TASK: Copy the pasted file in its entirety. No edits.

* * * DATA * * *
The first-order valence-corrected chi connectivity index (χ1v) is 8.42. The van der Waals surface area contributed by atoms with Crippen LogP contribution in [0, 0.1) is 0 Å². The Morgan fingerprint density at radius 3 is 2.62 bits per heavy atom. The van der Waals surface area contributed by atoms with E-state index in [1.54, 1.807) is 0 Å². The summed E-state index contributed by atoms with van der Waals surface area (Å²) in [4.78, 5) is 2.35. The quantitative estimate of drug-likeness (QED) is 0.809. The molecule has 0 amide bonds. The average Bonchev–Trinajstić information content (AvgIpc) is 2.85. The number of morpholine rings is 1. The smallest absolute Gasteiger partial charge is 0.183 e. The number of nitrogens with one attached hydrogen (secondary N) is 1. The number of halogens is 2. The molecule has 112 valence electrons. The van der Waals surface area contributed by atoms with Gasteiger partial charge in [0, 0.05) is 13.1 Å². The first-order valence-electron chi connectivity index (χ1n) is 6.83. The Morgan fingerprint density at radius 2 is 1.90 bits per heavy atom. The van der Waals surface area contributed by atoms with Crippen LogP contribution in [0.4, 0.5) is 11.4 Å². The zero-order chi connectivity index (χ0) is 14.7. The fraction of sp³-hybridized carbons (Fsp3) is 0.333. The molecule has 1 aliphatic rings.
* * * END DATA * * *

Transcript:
The first-order valence-corrected chi connectivity index (χ1v) is 8.42. The van der Waals surface area contributed by atoms with Crippen LogP contribution in [0, 0.1) is 0 Å². The Morgan fingerprint density at radius 3 is 2.62 bits per heavy atom. The van der Waals surface area contributed by atoms with E-state index in [1.54, 1.807) is 0 Å². The summed E-state index contributed by atoms with van der Waals surface area (Å²) in [4.78, 5) is 2.35. The quantitative estimate of drug-likeness (QED) is 0.809. The molecule has 0 amide bonds. The average Bonchev–Trinajstić information content (AvgIpc) is 2.85. The number of morpholine rings is 1. The smallest absolute Gasteiger partial charge is 0.183 e. The number of nitrogens with one attached hydrogen (secondary N) is 1. The number of halogens is 2. The molecule has 112 valence electrons. The van der Waals surface area contributed by atoms with Gasteiger partial charge in [0, 0.05) is 13.1 Å². The first-order valence-electron chi connectivity index (χ1n) is 6.83. The Morgan fingerprint density at radius 2 is 1.90 bits per heavy atom. The van der Waals surface area contributed by atoms with Crippen LogP contribution in [0.4, 0.5) is 11.4 Å². The zero-order chi connectivity index (χ0) is 14.7. The fraction of sp³-hybridized carbons (Fsp3) is 0.333. The molecule has 1 aliphatic rings.